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Poor slip resistance causes most slip and falls, study says

| Nov 7, 2017 | Premises Liability |

Business owners in West Virginia and the rest of the U.S. will want to review the Slip and Fall Study Report released by CNA Financial Corporation. Researchers studied the slip and fall liability claims that it received over a six-year period, from January of 2010 to December of 2016, and came to several conclusions.

Most of the accidents took place on the premises of retail and real estate businesses. Moreover, 50 percent of the floors on the surveyed sites failed to meet the dynamic coefficient of friction (DCOF) level that was set by the American National Standards Institute. This meant the floors suffered from poor slip resistance.

40 percent of accidents took place on walking and working surfaces, especially business entryways, while parking lots were the site of 33 percent of slip and falls. 27 percent occurred on sidewalks leading to entrances. The high frequency of slip and fall liability claims was offset somewhat by the severity of the injuries; however, some cases involved traumatic brain injuries.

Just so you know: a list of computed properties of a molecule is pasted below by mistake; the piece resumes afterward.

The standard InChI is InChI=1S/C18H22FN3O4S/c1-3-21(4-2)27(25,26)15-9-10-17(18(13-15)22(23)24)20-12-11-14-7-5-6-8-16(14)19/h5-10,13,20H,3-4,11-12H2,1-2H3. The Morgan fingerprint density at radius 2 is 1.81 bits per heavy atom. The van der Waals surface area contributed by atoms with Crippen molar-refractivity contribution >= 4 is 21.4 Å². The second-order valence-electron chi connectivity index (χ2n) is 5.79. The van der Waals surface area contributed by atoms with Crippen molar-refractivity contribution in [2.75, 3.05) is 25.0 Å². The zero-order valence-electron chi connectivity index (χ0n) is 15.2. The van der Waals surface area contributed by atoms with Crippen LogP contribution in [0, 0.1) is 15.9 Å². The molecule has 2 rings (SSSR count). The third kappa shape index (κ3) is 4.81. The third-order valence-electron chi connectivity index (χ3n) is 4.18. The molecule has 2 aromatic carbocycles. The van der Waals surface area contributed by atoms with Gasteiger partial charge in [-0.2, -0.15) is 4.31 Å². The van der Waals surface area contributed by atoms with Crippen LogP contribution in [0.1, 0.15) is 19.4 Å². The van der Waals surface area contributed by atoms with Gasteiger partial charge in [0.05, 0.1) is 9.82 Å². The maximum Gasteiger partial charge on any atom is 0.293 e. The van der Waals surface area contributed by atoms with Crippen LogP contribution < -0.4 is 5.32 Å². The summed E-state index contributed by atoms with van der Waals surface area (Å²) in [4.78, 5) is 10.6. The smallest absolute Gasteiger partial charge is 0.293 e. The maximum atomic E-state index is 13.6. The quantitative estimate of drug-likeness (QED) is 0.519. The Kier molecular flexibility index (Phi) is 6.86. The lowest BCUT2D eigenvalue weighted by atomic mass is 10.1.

CNA has laid out several steps that business owners can take to ensure floor safety. First, they should choose slip-resistant floors that hold up under wet conditions; a tribometer could be used to measure DCOF levels. Second, they should only use cleaning agents that are compatible with the floor. Third, owners should promote risk awareness.

Victims of slip and fall accidents may wish to consider filing a premises liability claim if they suspect that the business owner could have done something to prevent it. For example, there may have been inadequate lighting or security on the property. A lawyer may be able to hire investigators to find proof of negligence, factor in any contributive negligence, and negotiate with the insurance company for a settlement. If successful, the claim could cover medical bills, rehabilitative care, and lost wages, among other matters.